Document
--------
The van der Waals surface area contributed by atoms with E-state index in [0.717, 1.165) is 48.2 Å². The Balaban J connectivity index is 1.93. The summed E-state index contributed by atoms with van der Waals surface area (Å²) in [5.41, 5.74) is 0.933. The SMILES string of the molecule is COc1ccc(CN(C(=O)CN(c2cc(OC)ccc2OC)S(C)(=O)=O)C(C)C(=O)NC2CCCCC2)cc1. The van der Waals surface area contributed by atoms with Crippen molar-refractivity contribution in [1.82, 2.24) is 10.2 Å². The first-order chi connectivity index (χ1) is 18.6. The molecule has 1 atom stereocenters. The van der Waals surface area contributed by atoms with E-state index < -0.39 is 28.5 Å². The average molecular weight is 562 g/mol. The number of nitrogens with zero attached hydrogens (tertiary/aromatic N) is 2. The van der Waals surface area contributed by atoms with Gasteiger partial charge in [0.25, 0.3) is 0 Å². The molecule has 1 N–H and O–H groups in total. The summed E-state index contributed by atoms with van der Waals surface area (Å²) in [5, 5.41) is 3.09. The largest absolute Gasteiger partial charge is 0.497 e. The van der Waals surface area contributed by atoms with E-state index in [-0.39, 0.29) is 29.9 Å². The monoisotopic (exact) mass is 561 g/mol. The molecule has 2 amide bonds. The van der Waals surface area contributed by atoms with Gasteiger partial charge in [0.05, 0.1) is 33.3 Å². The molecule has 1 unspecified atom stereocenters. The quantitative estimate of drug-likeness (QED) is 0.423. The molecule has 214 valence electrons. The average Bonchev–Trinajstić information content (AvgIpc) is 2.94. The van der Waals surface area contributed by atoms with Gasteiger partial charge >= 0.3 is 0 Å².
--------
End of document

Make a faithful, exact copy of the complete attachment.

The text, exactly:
The van der Waals surface area contributed by atoms with E-state index in [0.717, 1.165) is 48.2 Å². The Balaban J connectivity index is 1.93. The summed E-state index contributed by atoms with van der Waals surface area (Å²) in [5.41, 5.74) is 0.933. The SMILES string of the molecule is COc1ccc(CN(C(=O)CN(c2cc(OC)ccc2OC)S(C)(=O)=O)C(C)C(=O)NC2CCCCC2)cc1. The van der Waals surface area contributed by atoms with Crippen molar-refractivity contribution in [1.82, 2.24) is 10.2 Å². The first-order chi connectivity index (χ1) is 18.6. The molecule has 1 atom stereocenters. The van der Waals surface area contributed by atoms with E-state index < -0.39 is 28.5 Å². The average molecular weight is 562 g/mol. The number of nitrogens with zero attached hydrogens (tertiary/aromatic N) is 2. The van der Waals surface area contributed by atoms with Gasteiger partial charge in [0.25, 0.3) is 0 Å². The molecule has 1 N–H and O–H groups in total. The summed E-state index contributed by atoms with van der Waals surface area (Å²) in [5, 5.41) is 3.09. The largest absolute Gasteiger partial charge is 0.497 e. The van der Waals surface area contributed by atoms with E-state index in [-0.39, 0.29) is 29.9 Å². The monoisotopic (exact) mass is 561 g/mol. The molecule has 2 amide bonds. The van der Waals surface area contributed by atoms with Gasteiger partial charge in [0.05, 0.1) is 33.3 Å². The molecule has 1 unspecified atom stereocenters. The quantitative estimate of drug-likeness (QED) is 0.423. The molecule has 214 valence electrons. The average Bonchev–Trinajstić information content (AvgIpc) is 2.94. The van der Waals surface area contributed by atoms with Gasteiger partial charge >= 0.3 is 0 Å².